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Matern Child Health J. 2015 May;19(5):1071-7. doi: 10.1007/s10995-014-1607-8.

The relationship between parents' poor emotional health status and childhood mood and anxiety disorder in Florida children, national survey of children's health, 2011-2012.

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1
Community Health Practice and Analysis, Division of Community Health Promotion, Florida Department of Health, Tallahassee, FL, USA, Keshia.Reid@flhealth.gov.

Abstract

The purpose of this study was to examine how parents' emotional health relates to childhood mood and anxiety disorder among Florida children in the 2011-2012 National Survey of Children's Health. Analyses were restricted to 1,241 Florida children 6-17 years of age. Childhood mood and anxiety disorder was defined as a parent-reported diagnosis of current depression or anxiety. Parents' emotional health status was a composite measure of the lowest reported emotional health of any parent in the household. To assess the association between parents' emotional health and childhood mood and anxiety disorder, bivariate and multivariate logistic regression analyses were performed. Nearly 5 % of Florida children had a mood or anxiety disorder in 2011-2012. Children living with a parent in poor emotional health were significantly more likely to have a mood or anxiety disorder compared to children living with a parent in good emotional health (OR 5.01; 95 % CI 1.89, 13.29). After adjusting for covariates, this association remained substantial and significant (aOR 4.33; 95 % CI 1.49, 12.57). Findings presented here are consistent with national findings and emphasize the strong link between parents' emotional health status and childhood mood and anxiety disorders. To address the mental health of children in the state of Florida, Florida public health initiatives should consider family processes and child level characteristics.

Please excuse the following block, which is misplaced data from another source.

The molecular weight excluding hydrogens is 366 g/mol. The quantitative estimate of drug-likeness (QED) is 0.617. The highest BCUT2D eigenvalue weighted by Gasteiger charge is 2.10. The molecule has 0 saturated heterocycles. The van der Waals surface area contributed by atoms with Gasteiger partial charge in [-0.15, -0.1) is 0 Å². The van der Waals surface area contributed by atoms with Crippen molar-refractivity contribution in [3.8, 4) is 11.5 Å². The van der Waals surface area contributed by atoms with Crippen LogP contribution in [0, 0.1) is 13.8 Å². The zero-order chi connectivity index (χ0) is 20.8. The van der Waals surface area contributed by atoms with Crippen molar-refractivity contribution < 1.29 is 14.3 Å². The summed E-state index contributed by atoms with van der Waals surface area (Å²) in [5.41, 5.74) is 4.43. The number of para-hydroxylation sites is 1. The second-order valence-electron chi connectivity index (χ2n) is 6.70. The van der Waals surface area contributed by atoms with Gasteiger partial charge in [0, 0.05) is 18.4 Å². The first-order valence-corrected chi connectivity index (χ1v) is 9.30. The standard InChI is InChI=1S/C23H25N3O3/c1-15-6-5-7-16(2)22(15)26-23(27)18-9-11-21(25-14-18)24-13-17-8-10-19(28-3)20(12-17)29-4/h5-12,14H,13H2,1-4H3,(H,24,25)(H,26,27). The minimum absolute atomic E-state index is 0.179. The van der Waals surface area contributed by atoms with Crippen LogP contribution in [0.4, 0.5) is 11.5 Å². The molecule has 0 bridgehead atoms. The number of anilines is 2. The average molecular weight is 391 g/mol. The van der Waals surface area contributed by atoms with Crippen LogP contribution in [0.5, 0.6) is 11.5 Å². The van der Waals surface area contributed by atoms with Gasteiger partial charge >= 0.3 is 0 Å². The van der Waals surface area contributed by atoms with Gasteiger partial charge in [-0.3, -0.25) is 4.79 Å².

PMID:
25272995
DOI:
10.1007/s10995-014-1607-8
[Indexed for MEDLINE]
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